By Olivier Bault.
This article was originally publishedon Kurier.plusby the Felczak Institute of Polish–Hungarian Cooperation
European Union – While Poland and Hungary can hardly count on the new European Parliament constituted after the May 23–26 elections to take a less offensive line than the previous one against their current governments, their leaders seem to believe that the new European Commission led by Ursula von der Leyen, which will replace the Juncker Commission from November 1, will be more accommodating. However, even if the EC’s current first Vice-President for the rule of law Frans Timmermans is given other responsibilities in the next Commission, there will still be a range of issues, some of which have already been or soon will be referred to the Court of Justice of the European Union (CJEU) by the outgoing European Commission. Some of those issues are normal matters concerning the Single Market and fair trade, where the Commission may take action against member states which it sees as not complying with established common rules, or where member states may protest decisions taken by the Commission or directives adopted by the Parliament and the Council, as in the case of the 2018 directive concerning the posting of workers in the framework of the provision of services, attacked by both Poland and Hungary. But others are highly political, such as the cases concerning the reforms of the judiciary in Poland and the laws against illegal immigration and on higher education in Hungary, as well as the case brought by the Commission against Poland, the Czech Republic and Hungary concerning the mandatory relocation of asylum seekers. The European Council has now officially given up the relocation scheme – although a group of member states led by the Franco-German duet are trying to give it a second life – but the case of the refusal by those three countries to take their quota of asylum seekers is still pending in the CJEU.
Article 7 proceedings against Poland and Hungary stuck in the Council
There are also the Article 7 proceedings launched against Poland by the Commission in December 2017 and against Hungary by the European Parliament in September 2018, regarding an alleged “clear risk of a serious breach by a Member State” of the rule of law. The proceedings are still pending in the Council, which must determine by a majority of four-fifths of its members that there is indeed “a serious and persistent breach” of the rule of law in those two countries before proceedings can be taken forward. In the meantime, Hungary has brought to the CJEU a case against the European Parliament, asking the CJEU to “annul the European Parliament’s resolution of 12 September 2018 on a proposal calling on the Council to determine, pursuant to Article 7(1) of the Treaty on European Union, the existence of a clear risk of a serious breach by Hungary of the values on which the Union is founded”, claiming that the exclusion of abstentions from the final count of the vote on the Article 7 proceedings in the European Parliament “seriously infringed Article 354 of the Treaty on the Functioning of the European Union and its own rules of procedure”. The case is still pending in the CJEU (as of August 2019).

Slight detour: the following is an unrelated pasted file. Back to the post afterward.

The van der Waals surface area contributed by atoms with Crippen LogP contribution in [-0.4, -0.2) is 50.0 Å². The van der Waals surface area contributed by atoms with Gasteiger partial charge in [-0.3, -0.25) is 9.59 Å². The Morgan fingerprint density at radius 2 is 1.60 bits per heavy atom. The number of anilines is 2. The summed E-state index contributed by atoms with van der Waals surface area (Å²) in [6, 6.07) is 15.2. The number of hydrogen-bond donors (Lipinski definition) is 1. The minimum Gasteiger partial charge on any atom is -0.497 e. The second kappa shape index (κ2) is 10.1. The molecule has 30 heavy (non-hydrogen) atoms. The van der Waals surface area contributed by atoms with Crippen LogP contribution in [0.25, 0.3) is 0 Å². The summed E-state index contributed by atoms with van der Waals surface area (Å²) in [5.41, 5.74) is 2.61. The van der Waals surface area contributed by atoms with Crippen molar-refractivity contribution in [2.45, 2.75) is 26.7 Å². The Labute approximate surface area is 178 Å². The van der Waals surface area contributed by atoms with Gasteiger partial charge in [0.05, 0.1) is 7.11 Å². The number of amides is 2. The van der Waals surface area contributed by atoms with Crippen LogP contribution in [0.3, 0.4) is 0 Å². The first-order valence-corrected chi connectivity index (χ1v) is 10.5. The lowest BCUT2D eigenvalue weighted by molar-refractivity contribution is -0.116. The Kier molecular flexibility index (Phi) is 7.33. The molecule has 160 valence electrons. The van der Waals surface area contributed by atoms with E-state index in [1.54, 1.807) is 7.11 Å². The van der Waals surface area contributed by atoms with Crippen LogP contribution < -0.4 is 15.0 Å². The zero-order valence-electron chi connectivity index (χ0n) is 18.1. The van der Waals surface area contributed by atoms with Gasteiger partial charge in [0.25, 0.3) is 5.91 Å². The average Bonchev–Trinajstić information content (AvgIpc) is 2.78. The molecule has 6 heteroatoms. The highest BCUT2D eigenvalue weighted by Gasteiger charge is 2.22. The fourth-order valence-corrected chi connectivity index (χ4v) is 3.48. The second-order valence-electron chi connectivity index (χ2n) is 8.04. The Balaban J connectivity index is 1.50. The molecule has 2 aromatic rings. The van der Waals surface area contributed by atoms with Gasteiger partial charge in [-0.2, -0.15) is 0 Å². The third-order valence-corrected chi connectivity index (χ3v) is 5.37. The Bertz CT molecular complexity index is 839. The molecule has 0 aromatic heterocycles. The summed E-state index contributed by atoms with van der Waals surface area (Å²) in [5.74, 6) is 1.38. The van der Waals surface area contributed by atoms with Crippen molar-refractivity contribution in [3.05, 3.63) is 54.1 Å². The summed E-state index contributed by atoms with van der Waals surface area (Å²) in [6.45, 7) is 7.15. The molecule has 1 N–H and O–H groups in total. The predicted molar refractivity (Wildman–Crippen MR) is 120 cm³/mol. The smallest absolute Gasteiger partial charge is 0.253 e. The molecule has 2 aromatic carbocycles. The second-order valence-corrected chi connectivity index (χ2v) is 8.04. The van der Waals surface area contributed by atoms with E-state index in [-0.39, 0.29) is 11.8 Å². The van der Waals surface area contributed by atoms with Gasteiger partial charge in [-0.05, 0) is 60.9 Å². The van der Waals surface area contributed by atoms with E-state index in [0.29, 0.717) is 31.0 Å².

Whatever the outcome, the European Council would eventually have to act unanimously to impose sanctions under Article 7, which makes the eventuality of the proceedings started by the Commission and the Parliament leading to sanctions highly unlikely, and even impossible as long as PiS and Fidesz remain in power in their respective countries, as both Poland and Hungary have promised to veto any sanction against the other.
Nonetheless, Finland, which currently has a leftist-liberal government, has said that it aims to put the rule of law at the centre of its six-month EU presidency, which began on 1 July, and the Finnish government seems to be targeting in particular Poland’s and Hungary’s conservative right-wing governments. It is also campaigning with others to link the payment of European funds to perceived compliance with the principles of the rule of law. This in turn has led, since July, to a bitter exchange of verbal attacks between Finnish and Hungarian officials.